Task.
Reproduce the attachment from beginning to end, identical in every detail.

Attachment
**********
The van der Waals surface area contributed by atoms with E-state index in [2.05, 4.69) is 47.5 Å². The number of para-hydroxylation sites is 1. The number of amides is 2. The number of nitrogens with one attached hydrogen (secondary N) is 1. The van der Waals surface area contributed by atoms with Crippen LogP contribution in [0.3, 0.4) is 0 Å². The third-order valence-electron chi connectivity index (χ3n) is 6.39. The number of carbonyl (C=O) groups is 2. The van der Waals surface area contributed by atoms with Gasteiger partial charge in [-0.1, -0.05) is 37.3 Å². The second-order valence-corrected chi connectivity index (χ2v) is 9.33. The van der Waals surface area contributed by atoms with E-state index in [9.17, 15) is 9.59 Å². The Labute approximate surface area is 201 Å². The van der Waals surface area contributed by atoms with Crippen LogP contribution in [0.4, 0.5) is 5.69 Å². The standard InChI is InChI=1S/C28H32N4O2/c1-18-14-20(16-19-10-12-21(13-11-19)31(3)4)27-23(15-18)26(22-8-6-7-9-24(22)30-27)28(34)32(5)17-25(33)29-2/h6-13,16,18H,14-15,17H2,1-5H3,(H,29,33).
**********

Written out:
The van der Waals surface area contributed by atoms with E-state index in [2.05, 4.69) is 47.5 Å². The number of para-hydroxylation sites is 1. The number of amides is 2. The number of nitrogens with one attached hydrogen (secondary N) is 1. The van der Waals surface area contributed by atoms with Crippen LogP contribution in [0.3, 0.4) is 0 Å². The third-order valence-electron chi connectivity index (χ3n) is 6.39. The number of carbonyl (C=O) groups is 2. The van der Waals surface area contributed by atoms with Gasteiger partial charge in [-0.1, -0.05) is 37.3 Å². The second-order valence-corrected chi connectivity index (χ2v) is 9.33. The van der Waals surface area contributed by atoms with E-state index in [9.17, 15) is 9.59 Å². The Labute approximate surface area is 201 Å². The van der Waals surface area contributed by atoms with Crippen LogP contribution in [0.4, 0.5) is 5.69 Å². The standard InChI is InChI=1S/C28H32N4O2/c1-18-14-20(16-19-10-12-21(13-11-19)31(3)4)27-23(15-18)26(22-8-6-7-9-24(22)30-27)28(34)32(5)17-25(33)29-2/h6-13,16,18H,14-15,17H2,1-5H3,(H,29,33).